Friday, August 12, 2011

How Many Moments Do You Have Left?

File Under: Don't Waste Time

Sometimes when surfing the inter-webs in search of the next monumentally hilarious or shocking viral video, one can find his or herself suddenly lost down a very dark, precariously twisted path into the murkiest and most depraved reaches of the human mind and soul. There is always that one related video that crosses the line and reaffirms the existence of something horrific, of which you would have preferred to remain oblivious. Web page after page, video after video, blog after blog, your morbid curiosity or perhaps a mind blinded by dismay presses you onward - until finally you can stomach no more. You tell yourself, 'I'm done."  As you prepare to shutdown your web browser and shutout the world, you notice a title which catches your eye.  One more video, you click it and ...your soul is laid out before you. You want to weep, and perhaps you do.

Such was the case today when I stumbled across this simple, yet remarkable story. The story is not new, nevertheless it is still a poignant, powerful message about life and what matters the most. A dying, 24-year-old Brandy Jewett realized as her time was dwindling away that time is is the only commodity we have of any true value. While theories, hopes, and beliefs abound, none of us know with any sufficient degree of certainty whether or not we will receive more time elsewhere when we give up our physical bodies in this plane of existence. Thusly, a truly wise person is one who does not squander his or her time. However, rarely does one possess such wisdom at the young age of 24. For Brandy, the difference likely was the 14 precious, extra years living paralyzed from below the eyes down on borrowed time with her loved ones, after the accident that crippled her as a child, that bestowed upon her such humbling wisdom and appreciation. In the end, facing the finality of her short life when asked what she wanted, she responded that she wanted to meet and thank the dedicated individuals who gave her more time.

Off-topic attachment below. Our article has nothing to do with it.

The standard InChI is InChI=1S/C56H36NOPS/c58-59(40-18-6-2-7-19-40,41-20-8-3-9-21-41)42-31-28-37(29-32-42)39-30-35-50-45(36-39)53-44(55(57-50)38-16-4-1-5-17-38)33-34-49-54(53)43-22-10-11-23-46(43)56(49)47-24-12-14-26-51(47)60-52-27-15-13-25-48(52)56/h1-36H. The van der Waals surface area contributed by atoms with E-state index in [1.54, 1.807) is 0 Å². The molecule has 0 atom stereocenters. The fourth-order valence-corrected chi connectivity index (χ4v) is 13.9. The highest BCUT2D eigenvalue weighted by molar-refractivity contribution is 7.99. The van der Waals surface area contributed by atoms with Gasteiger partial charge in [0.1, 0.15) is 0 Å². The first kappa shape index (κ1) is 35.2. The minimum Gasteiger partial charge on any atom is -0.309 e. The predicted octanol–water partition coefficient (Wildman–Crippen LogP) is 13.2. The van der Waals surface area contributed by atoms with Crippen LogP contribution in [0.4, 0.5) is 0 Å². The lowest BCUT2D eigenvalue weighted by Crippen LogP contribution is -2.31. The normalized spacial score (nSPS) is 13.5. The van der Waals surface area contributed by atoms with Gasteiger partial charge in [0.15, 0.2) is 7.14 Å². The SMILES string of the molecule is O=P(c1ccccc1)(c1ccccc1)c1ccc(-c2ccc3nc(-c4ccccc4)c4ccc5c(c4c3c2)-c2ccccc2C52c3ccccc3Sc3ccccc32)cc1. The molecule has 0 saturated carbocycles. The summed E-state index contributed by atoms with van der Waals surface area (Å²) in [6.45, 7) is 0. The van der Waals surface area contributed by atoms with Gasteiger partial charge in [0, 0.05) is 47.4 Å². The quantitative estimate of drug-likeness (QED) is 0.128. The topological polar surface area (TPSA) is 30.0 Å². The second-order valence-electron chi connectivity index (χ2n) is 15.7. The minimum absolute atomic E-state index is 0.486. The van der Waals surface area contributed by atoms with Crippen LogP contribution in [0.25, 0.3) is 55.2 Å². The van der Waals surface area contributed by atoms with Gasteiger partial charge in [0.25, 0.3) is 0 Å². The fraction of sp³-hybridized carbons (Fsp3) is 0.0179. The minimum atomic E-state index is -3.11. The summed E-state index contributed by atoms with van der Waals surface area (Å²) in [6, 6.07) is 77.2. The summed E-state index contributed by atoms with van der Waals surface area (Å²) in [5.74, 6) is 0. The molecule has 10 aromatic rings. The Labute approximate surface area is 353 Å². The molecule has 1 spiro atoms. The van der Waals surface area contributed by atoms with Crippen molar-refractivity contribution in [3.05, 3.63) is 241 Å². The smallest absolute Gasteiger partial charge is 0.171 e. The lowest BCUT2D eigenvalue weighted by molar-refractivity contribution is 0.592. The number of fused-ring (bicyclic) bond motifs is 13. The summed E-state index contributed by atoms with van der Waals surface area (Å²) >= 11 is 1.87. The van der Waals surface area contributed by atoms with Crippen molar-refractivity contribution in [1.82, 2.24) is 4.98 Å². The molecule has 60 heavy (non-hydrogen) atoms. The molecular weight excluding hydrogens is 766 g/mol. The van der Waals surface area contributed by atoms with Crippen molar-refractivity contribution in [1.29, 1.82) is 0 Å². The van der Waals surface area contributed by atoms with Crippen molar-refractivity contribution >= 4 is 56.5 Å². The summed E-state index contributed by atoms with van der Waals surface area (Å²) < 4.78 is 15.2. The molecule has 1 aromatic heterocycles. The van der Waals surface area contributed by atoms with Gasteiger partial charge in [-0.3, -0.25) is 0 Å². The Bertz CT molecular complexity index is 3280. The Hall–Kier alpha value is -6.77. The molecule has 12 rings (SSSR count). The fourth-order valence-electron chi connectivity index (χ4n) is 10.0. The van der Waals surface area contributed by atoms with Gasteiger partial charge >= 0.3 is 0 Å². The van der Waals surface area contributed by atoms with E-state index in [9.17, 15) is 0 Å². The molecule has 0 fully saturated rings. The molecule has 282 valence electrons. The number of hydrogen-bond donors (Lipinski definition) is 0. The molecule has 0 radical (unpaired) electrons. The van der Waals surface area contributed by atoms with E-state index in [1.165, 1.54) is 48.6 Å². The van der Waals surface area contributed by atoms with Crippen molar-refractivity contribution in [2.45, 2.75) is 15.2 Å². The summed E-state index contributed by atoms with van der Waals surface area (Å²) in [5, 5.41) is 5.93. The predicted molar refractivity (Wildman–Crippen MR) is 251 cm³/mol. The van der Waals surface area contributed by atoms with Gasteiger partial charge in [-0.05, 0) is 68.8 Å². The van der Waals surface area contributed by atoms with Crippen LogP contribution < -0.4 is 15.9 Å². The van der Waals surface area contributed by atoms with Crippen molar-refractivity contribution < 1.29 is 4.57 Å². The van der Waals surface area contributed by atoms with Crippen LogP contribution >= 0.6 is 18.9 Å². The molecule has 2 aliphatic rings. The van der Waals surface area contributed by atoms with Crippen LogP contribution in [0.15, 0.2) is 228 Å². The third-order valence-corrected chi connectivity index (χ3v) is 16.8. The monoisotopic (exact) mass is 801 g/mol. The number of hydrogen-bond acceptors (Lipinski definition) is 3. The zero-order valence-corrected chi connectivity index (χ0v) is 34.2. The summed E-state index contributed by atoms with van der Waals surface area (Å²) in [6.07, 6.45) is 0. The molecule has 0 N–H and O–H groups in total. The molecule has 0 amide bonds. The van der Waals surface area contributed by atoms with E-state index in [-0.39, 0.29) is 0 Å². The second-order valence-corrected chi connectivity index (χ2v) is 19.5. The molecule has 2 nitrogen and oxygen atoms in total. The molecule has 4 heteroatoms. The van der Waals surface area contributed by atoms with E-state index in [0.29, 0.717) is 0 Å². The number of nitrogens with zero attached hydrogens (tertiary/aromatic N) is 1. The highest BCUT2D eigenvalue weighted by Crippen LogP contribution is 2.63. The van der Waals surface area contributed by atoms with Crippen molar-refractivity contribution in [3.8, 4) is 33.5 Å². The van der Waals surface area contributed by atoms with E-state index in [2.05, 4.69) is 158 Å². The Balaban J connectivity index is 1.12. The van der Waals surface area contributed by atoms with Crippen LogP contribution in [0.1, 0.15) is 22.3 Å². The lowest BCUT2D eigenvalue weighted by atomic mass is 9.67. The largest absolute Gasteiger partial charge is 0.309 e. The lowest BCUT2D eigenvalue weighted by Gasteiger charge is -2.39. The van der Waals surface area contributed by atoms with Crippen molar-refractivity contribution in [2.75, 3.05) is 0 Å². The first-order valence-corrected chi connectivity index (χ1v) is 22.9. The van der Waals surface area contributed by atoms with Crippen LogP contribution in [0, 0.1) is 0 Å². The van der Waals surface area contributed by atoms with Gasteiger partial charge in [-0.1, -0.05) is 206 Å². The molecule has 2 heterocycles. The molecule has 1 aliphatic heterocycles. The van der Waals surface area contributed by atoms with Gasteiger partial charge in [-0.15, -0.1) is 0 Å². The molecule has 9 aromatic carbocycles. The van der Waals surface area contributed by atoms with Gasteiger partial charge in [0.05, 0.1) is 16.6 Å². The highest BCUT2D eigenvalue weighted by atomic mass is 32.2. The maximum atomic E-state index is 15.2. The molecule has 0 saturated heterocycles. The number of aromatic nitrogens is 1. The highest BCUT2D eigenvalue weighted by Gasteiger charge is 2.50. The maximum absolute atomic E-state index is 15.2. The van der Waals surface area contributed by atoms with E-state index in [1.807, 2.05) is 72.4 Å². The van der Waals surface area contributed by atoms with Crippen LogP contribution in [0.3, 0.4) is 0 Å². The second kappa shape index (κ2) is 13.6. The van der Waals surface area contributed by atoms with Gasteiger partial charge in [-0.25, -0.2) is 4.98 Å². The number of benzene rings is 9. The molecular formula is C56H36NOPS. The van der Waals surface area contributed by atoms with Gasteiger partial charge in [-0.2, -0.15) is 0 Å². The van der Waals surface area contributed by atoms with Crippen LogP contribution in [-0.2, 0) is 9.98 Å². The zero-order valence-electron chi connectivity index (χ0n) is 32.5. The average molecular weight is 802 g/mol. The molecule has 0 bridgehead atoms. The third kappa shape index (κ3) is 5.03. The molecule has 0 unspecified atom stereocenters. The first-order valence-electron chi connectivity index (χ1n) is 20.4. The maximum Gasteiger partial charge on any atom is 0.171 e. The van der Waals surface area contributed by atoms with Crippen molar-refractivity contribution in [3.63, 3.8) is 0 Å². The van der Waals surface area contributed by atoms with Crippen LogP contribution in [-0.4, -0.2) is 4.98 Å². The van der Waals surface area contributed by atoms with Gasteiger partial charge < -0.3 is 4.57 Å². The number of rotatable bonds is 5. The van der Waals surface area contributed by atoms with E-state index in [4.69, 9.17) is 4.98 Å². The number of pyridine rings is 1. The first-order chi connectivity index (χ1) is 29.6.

Perhaps it was the tragedy of Brandy's short life, the short lives of so many in the news today, or maybe my own current struggle with serious illness, but I had a hard time writing today's blog.  I want to dedicate this blog to those battling or who have already lost the fight with terminal illness, especially those whose illness is not one of the body. I dedicate this also to those taken away from this life far too early whether by illness, service to their country, or other tragic circumstances.  Finally, I would like to thank the firefighters, paramedics, and police who do their best to serve and protect, being there for us in our darkest hours and sometimes giving a lucky individual or family more time - even when doing so at their own peril.  Thank all these groups of people for your courage and for providing an example of the kind of humans we should all hope to be when our time runs out and we each must face our final hour.

Our own mortality and how we deal with that has been a struggle for humanity from the very beginning. Reasonably, such an important topic would be covered many times in our universal language - music. There were a few runners-up for the lead out video; you can see them and comment on today's blog at my Facebook Group Page.

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